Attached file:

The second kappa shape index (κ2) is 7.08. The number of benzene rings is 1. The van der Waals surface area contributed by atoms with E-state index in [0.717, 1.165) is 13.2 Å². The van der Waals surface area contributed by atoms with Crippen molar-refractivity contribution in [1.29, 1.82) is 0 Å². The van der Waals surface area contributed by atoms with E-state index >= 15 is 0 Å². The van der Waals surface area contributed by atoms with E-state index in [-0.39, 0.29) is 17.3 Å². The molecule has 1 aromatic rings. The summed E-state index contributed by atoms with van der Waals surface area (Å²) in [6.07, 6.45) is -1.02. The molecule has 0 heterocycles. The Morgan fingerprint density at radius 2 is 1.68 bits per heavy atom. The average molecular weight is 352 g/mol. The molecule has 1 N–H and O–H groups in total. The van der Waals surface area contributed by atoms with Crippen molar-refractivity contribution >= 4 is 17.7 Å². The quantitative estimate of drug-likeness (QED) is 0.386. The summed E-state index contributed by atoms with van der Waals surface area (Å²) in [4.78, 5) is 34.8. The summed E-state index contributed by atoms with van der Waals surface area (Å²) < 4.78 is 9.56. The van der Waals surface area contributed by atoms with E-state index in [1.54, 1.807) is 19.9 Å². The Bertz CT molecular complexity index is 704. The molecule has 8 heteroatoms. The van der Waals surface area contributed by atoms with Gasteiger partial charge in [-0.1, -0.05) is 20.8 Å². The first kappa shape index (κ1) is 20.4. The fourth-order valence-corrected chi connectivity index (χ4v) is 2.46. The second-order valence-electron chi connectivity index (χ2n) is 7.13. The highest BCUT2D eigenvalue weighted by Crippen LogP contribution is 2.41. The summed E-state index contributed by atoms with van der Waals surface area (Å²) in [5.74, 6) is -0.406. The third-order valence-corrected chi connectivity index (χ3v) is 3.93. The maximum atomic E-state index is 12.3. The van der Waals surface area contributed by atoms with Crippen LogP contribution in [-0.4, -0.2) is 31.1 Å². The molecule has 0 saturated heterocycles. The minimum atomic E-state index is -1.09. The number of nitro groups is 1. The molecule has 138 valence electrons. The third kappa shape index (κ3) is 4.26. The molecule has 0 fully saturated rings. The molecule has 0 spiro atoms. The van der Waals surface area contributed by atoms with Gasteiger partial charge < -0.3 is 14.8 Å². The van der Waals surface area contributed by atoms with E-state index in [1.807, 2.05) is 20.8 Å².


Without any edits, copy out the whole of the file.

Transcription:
The second kappa shape index (κ2) is 7.08. The number of benzene rings is 1. The van der Waals surface area contributed by atoms with E-state index in [0.717, 1.165) is 13.2 Å². The van der Waals surface area contributed by atoms with Crippen molar-refractivity contribution in [1.29, 1.82) is 0 Å². The van der Waals surface area contributed by atoms with E-state index >= 15 is 0 Å². The van der Waals surface area contributed by atoms with E-state index in [-0.39, 0.29) is 17.3 Å². The molecule has 1 aromatic rings. The summed E-state index contributed by atoms with van der Waals surface area (Å²) in [6.07, 6.45) is -1.02. The molecule has 0 heterocycles. The Morgan fingerprint density at radius 2 is 1.68 bits per heavy atom. The average molecular weight is 352 g/mol. The molecule has 1 N–H and O–H groups in total. The van der Waals surface area contributed by atoms with Crippen molar-refractivity contribution >= 4 is 17.7 Å². The quantitative estimate of drug-likeness (QED) is 0.386. The summed E-state index contributed by atoms with van der Waals surface area (Å²) in [4.78, 5) is 34.8. The summed E-state index contributed by atoms with van der Waals surface area (Å²) < 4.78 is 9.56. The van der Waals surface area contributed by atoms with E-state index in [1.54, 1.807) is 19.9 Å². The Bertz CT molecular complexity index is 704. The molecule has 8 heteroatoms. The van der Waals surface area contributed by atoms with Gasteiger partial charge in [-0.1, -0.05) is 20.8 Å². The first kappa shape index (κ1) is 20.4. The fourth-order valence-corrected chi connectivity index (χ4v) is 2.46. The second-order valence-electron chi connectivity index (χ2n) is 7.13. The highest BCUT2D eigenvalue weighted by Crippen LogP contribution is 2.41. The summed E-state index contributed by atoms with van der Waals surface area (Å²) in [5.74, 6) is -0.406. The third-order valence-corrected chi connectivity index (χ3v) is 3.93. The maximum atomic E-state index is 12.3. The van der Waals surface area contributed by atoms with Crippen LogP contribution in [-0.4, -0.2) is 31.1 Å². The molecule has 0 saturated heterocycles. The minimum atomic E-state index is -1.09. The number of nitro groups is 1. The molecule has 138 valence electrons. The third kappa shape index (κ3) is 4.26. The molecule has 0 fully saturated rings. The molecule has 0 spiro atoms. The van der Waals surface area contributed by atoms with Gasteiger partial charge < -0.3 is 14.8 Å². The van der Waals surface area contributed by atoms with E-state index in [1.807, 2.05) is 20.8 Å².